For better or worse, climate change is already affecting American and global business. Some industries will be transformed by climate change and the policies that respond to it. For example, the coal industry, a mainstay of advanced economies since the start of the industrial revolution, is already collapsing. The oil and gas industry will be radically transformed and reduced in scale. The automobile industry will be transformed, with the growth of electric vehicles leading to the entry of new players in both vehicle production and component production for the first time in half a century. Construction and real estate will also be transformed. Tourism and many other leisure activities will undergo profound changes, and agriculture is already experiencing major challenges.
This course will provide a framework for thinking about climate change and its consequences for business. The perspective taken will be that of senior executives or CEOs in industries affected by climate change. The course is intended for students who are interested in consulting careers, who are likely to encounter these issues as they move between companies and industries. It is also relevant for students interested in corporate strategy, which in many cases will be affected by the issues in the course. And for students going into fund management, who will need to think about the challenges that climate will pose for the firms that they invest in and to analyze which companies will be well-placed to cope with these. The course is also relevant for students interested in impact investing, green/ESG investing/SRI, and careers that have a direct relationship to environmental issues. It will also be of relevance to those seeking careers in the investment, consulting, or even general management area, where there will be issues relative to a firm’s or investor's social-responsibility, or to project choice in the face of environmental impacts, that even mid-level managers will have to worry about.
This course will be taught by Gernot Wagner, a climate economist who is visiting from NYU where he is a clinical associate professor at the Department of Environmental Studies. His research, writing, and teaching focus on climate risks and climate policy.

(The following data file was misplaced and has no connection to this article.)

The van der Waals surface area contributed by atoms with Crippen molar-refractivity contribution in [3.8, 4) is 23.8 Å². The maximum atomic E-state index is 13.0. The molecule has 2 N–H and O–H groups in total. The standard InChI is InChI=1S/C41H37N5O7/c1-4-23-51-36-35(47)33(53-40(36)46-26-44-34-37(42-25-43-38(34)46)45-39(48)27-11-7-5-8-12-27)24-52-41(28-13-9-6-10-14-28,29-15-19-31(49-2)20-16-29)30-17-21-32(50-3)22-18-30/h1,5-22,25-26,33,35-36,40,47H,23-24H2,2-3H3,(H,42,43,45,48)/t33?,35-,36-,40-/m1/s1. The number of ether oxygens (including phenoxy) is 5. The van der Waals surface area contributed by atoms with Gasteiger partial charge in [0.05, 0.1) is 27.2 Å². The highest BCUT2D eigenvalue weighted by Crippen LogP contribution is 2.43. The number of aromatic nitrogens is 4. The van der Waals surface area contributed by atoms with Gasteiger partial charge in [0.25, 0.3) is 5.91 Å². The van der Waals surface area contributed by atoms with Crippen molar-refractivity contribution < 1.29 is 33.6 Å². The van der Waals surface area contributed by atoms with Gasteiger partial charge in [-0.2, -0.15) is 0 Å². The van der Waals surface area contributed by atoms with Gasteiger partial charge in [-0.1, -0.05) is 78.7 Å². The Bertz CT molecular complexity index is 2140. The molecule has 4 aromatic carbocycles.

Wagner writes the “Risky Climate” column for Bloomberg Green and has written four books: Geoengineering: the Gamble, (2021); Stadt, Land, Klima (“City, Country, Climate”) (2021); Climate Shock (2015), and But will the planet notice? (2011). Previously he was the founding executive director of Harvard’s Solar Geoengineering Research Program, a research associate at the Harvard John A. Paulson School of Engineering and Applied Sciences, and a lecturer on Environmental Science and Public Policy. Before Harvard, Wagner served as economist at the Environmental Defense Fund, most recently as lead senior economist and member of its Leadership Council. He has taught at Columbia, Harvard, and NYU, has been a term member of the Council on Foreign Relations, and is on the board of CarbonPlan.org.
Born and raised in Amstetten, Austria, he holds a joint bachelor’s magna cum laude with highest honors in environmental science, public policy, and economics, and a master’s and Ph.D. in political economy and government from Harvard University, as well as a master’s in economics from Stanford.
Senior Lecturer in Discipline of Economics in the Faculty of Business
Gernot Wagner is a climate economist. His research, writing, and teaching focus on climate risks and climate policy. He is currently on leave from NYU where he is a clinical associate professor at the Department of Environmental Studies and associated clinical professor at the NYU Wagner School of Public Service.
Wagner writes the “Risky Climate” column for Bloomberg Green...